“The customer arrives to find easy parking in a clean lot and a friendly greeting at the front door. They are offered espresso. They are engaged with a sales representative who helps them find exactly what they need while building a relationship. Depending on the product purchased, they are given a free class and a free rental certificate. When feasible, we book their free class and free rental as applicable.
“The customer returns for these and continues the relationship with the store and sales representative,” adds Appelbaum. “The customer becomes a rabid fan of Midwest, posting positive reviews and encouraging friends and family to visit Midwest.”
The Company Culture
When Mark Mohler joined Midwest, he was hired by Stu Appelbaum and now happily works with Moishe. He says, “Moishe uses ‘wise aggression’ to accomplish his goals. He doesn’t lie back and hope things will happen. There is no corporate mold that we are asked to conform to. We all have personality traits that make us who we are. When those individual strengths come together, you have the complete picture of the culture that is Midwest Photo.
“Moishe aggressively and wisely focuses on his goals. Employees are number one on his priority chart. He walks the talk when he says employees are the company’s most important asset,” Mohler reflects. “With the team here, we are who we are.”
Appelbaum adds, “I pray to have and maintain a diverse staff. The environment has to be comfortable for anyone. We refuse to accept intolerance or harassment of any kind.”
Hearing from the Staff
Ken Lewis, Midwest’s vice president, is a big fan of its Front Line Discussions. These are weekly meetings where the employees speak to management. The prime focus is on what the team needs. It covers good news, bad news as well as what’s new. It’s not a time for management to lecture. It truly is a time for management to hear what’s happening and to listen.
You hear a lot about people and team at Midwest. TJ Hansen started in 2012 after a career in hospitality. “Midwest was stable. It allowed me to grow as a person and a photographer,” he says. “There is an environment that allows me to depend on Midwest as a family. I know that’s a cliché. With 30 employees, it could start to feel corporate, but Moishe won’t let that happen. His door is always open. Midwest has the structure to be a successful business but is flexible and engaged enough to constantly urge me to use my talents, expertise and passions to be an individual. I’m buying my first home because of what Midwest has made available to me. I was a customer here and knew it was the kind of place where I wanted to be.”
Midwest has low employee turnover. A sure way to get fired is to make another employee’s job more difficult. The team’s mantra is: “How can I make your job easier?” It recognizes that frustrations and difficulties make customer service harder, while increasing team burnout or turnover. The impacted employee translates team-induced stress as a lack of caring on the part of the organization, which becomes self-defeating. Midwest’s goal is to find the best people as well as to create an environment where they want to stay and be productive.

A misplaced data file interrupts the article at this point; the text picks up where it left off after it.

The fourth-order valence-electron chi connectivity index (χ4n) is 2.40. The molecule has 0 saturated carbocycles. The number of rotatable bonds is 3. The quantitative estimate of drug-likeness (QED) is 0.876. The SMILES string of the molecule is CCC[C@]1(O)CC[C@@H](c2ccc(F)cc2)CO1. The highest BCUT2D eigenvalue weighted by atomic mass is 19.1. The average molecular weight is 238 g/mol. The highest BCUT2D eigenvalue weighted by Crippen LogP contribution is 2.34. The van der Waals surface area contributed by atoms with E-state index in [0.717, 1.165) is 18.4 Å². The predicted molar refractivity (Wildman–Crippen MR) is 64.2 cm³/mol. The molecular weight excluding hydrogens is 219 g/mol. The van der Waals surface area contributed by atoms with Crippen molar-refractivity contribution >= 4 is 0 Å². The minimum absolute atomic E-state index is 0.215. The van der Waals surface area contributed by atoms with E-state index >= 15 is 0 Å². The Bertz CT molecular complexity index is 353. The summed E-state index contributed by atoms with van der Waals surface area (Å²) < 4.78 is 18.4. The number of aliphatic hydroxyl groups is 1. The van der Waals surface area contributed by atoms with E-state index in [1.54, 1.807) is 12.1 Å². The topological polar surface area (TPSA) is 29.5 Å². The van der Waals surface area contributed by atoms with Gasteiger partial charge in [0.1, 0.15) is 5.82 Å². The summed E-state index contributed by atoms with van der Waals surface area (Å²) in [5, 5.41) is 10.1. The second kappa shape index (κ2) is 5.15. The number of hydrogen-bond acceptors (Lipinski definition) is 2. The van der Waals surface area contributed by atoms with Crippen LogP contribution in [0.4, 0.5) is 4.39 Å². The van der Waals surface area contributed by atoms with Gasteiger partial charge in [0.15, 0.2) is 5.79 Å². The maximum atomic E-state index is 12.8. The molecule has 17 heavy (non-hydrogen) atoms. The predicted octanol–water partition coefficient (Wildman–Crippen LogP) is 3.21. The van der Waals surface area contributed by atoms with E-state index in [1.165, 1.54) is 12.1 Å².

When asked what he wishes he’d known when he took over the business, Moishe Appelbaum ponders before answering. “Finance and accounting. They’re more complicated than I thought, and the cash flow pressures are greater than I knew. It’s one area my dad and I didn’t talk enough about. It has changed so much since he started. I have to be more aware of cash flow and gross margins than he ever did. It’s not as easy as it used to be.
“If you want to be rich, don’t follow my lead. I have a comfortable but modest life with what I believe to be a pathway to the same comfortable but modest retirement, and with a legacy for my daughter,” he adds. “At the same time, I’m not working 70 hours a week and missing my daughter growing up. Or being so stressed I miss out on my life right now. I expect the same from my employees.”
One quote he has been thinking a lot about lately is, “Computers aren’t the thing, they’re the thing that gets us to the thing.” For Moishe Appelbaum, Midwest Photo gets his community as well as his team to “the thing,” which includes among many others: stability, a home, an earth-changing photograph, a friendship, a stable living and the creation of memories.
The Staff at Midwest Photo
Midwest Photo’s team. From left to right, 4th row (top): Ken Lewis, Mark Mohler, Troy Hildebrand, Sonnie Jones, Tom Wright. 3rd row: Andy Hoppe, Scott Shambaugh, Jim Andracki, TJ Hansen, Moishe Appelbaum, Mat Marrash, Andrew Clark, Sara Shevchik, Jacob Smith. 2nd row: Umair Jangda, Marty McCutcheon, Katie Sule. 1st row: Joshua Appelbaum, Ricky Gipson, Michelle Dean, Bill Schwinn, Matthew Dyer, Adam Slane, Annie Patton, Kristen Davis. Not pictured: Anna Dobbs, Tony Shumski, Casey Stewart, Grace Becker, Fred Quarcoo, Janae Miller, Spencer Lookabaugh. Photo by Spencer Lookabaugh
Midwest’s Unique Personality
♦ Some stores offer free coffee. Midwest offers espresso.
♦ Black Friday sounds morbid. At Midwest it’s “Black and White Friday.”
♦ Rather than Vendor Days, Midwest has Feature Fair.
♦ Cyber Monday is Cyborg Monday, giving graphic artists more to work with to create that Midwest difference.
♦ Drone sales are 40% selling the drone, 60% setup. Midwest offers drone setup for a fee, like a class. Customers appreciate it.
♦ Weekend rentals are billed at one-day rental rates if picked up on Friday and returned anytime Monday.
♦ Midwest helped create the Camp Click program. Customers donate old cameras for a middle school photo class. The kids are taught photographic basics and how to express themselves through film. After the six-week program, they keep the cameras. Midwest exhibits the students’ work. Students are also able to continue their photographic education at Midwest with free classes.
♦ For inventory Midwest doesn’t want to put any more effort into liquidating, its Dig for Your Deal lets the “digging” customer find treasures among the inventory dregs. This generates more cash/traffic than listing a hundred lines of gear in a data dump.
♦ Northstar Restaurants in Columbus operates numerous restaurants. Every restaurant has commonality in its attention to detail and customer service. Their employees serve customers with true joy. Appelbaum takes Midwest employees there to experience service the way he expects it to be delivered. Nothing like real life experience to train people!
♦ A black & white darkroom gives Midwest “street cred,” Ken Lewis tells us. “The smell takes old-time photographers back in time and also introduces new visitors to film. The most common question people ask is ‘How much film do you sell?’ That starts our favorite conversation.”